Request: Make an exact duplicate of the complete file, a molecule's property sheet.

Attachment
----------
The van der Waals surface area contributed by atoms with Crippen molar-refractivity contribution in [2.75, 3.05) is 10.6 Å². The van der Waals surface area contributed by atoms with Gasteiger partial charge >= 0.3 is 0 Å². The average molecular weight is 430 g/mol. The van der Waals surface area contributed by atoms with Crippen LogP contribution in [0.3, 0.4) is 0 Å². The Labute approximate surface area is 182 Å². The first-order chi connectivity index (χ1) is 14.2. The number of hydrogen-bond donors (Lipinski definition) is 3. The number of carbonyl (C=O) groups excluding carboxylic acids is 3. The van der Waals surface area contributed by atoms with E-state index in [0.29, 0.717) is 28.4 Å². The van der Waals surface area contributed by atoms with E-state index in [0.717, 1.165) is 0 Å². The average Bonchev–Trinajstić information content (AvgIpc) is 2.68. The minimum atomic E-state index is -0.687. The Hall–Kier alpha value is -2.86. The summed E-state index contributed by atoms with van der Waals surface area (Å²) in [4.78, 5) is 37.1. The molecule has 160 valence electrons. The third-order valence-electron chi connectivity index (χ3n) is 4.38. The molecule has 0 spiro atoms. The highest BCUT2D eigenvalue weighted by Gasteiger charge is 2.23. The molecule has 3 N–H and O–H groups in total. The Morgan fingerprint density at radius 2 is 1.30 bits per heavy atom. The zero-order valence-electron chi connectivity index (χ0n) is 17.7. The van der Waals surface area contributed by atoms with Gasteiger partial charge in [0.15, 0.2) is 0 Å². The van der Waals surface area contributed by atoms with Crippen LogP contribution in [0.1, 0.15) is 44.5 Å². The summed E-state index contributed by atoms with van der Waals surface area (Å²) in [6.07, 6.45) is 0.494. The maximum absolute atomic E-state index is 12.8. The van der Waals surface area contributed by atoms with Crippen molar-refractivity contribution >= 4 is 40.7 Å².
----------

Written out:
The van der Waals surface area contributed by atoms with Crippen molar-refractivity contribution in [2.75, 3.05) is 10.6 Å². The van der Waals surface area contributed by atoms with Gasteiger partial charge >= 0.3 is 0 Å². The average molecular weight is 430 g/mol. The van der Waals surface area contributed by atoms with Crippen LogP contribution in [0.3, 0.4) is 0 Å². The Labute approximate surface area is 182 Å². The first-order chi connectivity index (χ1) is 14.2. The number of hydrogen-bond donors (Lipinski definition) is 3. The number of carbonyl (C=O) groups excluding carboxylic acids is 3. The van der Waals surface area contributed by atoms with E-state index in [0.29, 0.717) is 28.4 Å². The van der Waals surface area contributed by atoms with E-state index in [0.717, 1.165) is 0 Å². The average Bonchev–Trinajstić information content (AvgIpc) is 2.68. The minimum atomic E-state index is -0.687. The Hall–Kier alpha value is -2.86. The summed E-state index contributed by atoms with van der Waals surface area (Å²) in [4.78, 5) is 37.1. The molecule has 160 valence electrons. The third-order valence-electron chi connectivity index (χ3n) is 4.38. The molecule has 0 spiro atoms. The highest BCUT2D eigenvalue weighted by Gasteiger charge is 2.23. The molecule has 3 N–H and O–H groups in total. The Morgan fingerprint density at radius 2 is 1.30 bits per heavy atom. The zero-order valence-electron chi connectivity index (χ0n) is 17.7. The van der Waals surface area contributed by atoms with Gasteiger partial charge in [0.15, 0.2) is 0 Å². The van der Waals surface area contributed by atoms with Crippen LogP contribution in [0.1, 0.15) is 44.5 Å². The summed E-state index contributed by atoms with van der Waals surface area (Å²) in [6.07, 6.45) is 0.494. The maximum absolute atomic E-state index is 12.8. The van der Waals surface area contributed by atoms with Crippen molar-refractivity contribution >= 4 is 40.7 Å².